January 23, 2013 —
Two resolutions related to the process of updating the comprehensive plan posted on the town’s website, which prompted a large turnout to the Town of Callicoon meeting on January 14, were tabled.
The town supervisor, Tom Bose, said that the resolutions were tabled because they needed changes, but that did not reduce the frustration of many of the 50 or so people in attendance, because the resolutions indicate that the board intends to move forward with adopting a comprehensive plan that effectively invites gas drilling in the town.
The available evidence suggests that a significant majority of town residents opposes drilling. In comments submitted in response to a survey conducted in April 2010, 11 residents supported drilling, while 82 opposed it. At a public hearing in June 2012, nine speakers favored drilling while 32 opposed it. In a mail survey conducted by a private citizen last summer, 669 respondents marked the box that indicated they were opposed to drilling and fracking, 328 marked the box indicating they were in favor of it.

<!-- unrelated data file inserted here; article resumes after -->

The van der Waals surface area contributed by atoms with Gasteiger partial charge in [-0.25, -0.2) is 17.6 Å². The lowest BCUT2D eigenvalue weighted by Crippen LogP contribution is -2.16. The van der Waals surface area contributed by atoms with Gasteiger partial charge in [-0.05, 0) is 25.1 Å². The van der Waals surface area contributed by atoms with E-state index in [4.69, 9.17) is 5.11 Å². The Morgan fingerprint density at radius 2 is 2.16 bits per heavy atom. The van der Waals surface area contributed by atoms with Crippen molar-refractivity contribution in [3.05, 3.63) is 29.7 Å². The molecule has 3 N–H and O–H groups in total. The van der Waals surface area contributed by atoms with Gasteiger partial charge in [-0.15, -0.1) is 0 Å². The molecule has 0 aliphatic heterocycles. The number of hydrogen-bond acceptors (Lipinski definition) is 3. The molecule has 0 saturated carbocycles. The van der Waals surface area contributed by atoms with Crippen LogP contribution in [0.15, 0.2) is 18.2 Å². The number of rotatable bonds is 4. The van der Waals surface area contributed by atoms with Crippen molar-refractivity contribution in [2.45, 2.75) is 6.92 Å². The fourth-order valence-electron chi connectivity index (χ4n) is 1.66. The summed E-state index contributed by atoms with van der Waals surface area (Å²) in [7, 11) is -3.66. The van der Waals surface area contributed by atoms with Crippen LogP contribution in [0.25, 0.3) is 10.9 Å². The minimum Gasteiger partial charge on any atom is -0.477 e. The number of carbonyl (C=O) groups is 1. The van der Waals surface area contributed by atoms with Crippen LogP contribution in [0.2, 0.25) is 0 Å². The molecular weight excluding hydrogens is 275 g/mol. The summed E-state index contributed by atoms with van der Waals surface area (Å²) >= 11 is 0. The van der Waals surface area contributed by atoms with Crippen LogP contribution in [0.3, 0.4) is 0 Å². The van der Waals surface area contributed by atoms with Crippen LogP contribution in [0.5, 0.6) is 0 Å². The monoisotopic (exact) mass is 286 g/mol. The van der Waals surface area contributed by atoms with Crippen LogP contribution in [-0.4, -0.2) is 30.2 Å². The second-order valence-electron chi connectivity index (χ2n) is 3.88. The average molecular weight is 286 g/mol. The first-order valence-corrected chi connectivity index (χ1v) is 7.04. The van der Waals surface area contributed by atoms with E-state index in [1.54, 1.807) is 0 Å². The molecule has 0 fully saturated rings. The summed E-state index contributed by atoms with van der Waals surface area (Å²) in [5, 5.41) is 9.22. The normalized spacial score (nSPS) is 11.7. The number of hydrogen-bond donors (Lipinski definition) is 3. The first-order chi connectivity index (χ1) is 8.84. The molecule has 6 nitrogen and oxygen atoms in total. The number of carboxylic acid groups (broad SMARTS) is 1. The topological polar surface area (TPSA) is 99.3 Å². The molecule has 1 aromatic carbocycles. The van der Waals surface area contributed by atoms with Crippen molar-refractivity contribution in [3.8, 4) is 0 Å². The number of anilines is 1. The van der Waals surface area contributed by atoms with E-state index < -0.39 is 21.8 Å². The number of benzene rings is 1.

Further, according to Catskill Citizens for Safe Energy, “to date more than 450 stakeholders have gone on record as opposing the draft comprehensive plan’s support for high-impact industrial activity, while only nine have gone on record in support of these provisions of the plan.”
Before the comprehensive plan can be adopted, a public hearing must be held, which will take place on February 6 at 7 p.m. at the town hall in Jeffersonville.
The two tabled resolutions regarding the comprehensive plan process will probably be addressed at the regular town meeting on February 11. One of the resolutions would end the State Environmental Quality Review process, and the other would declare that the adoption of the comprehensive plan would not result in negative environmental impacts to the town.
The board may vote on the adoption of the plan itself at that time, or may postpone the decision to a later date. Whenever the vote comes, it seems likely that the board will include language that invites drilling, rather than banning it. In Sullivan County, the towns of Delaware and Fremont have taken action endorsing drilling, while Tusten, Bethel, Highland and Lumberland have banned it.
At the January 14 meeting, resident Kimberly Guise-Erdman stood and told the board she and her husband had sold their house in North Branch. She said, “The number one determining factor in making our decision has been how this town has been handling this issue of gas drilling.”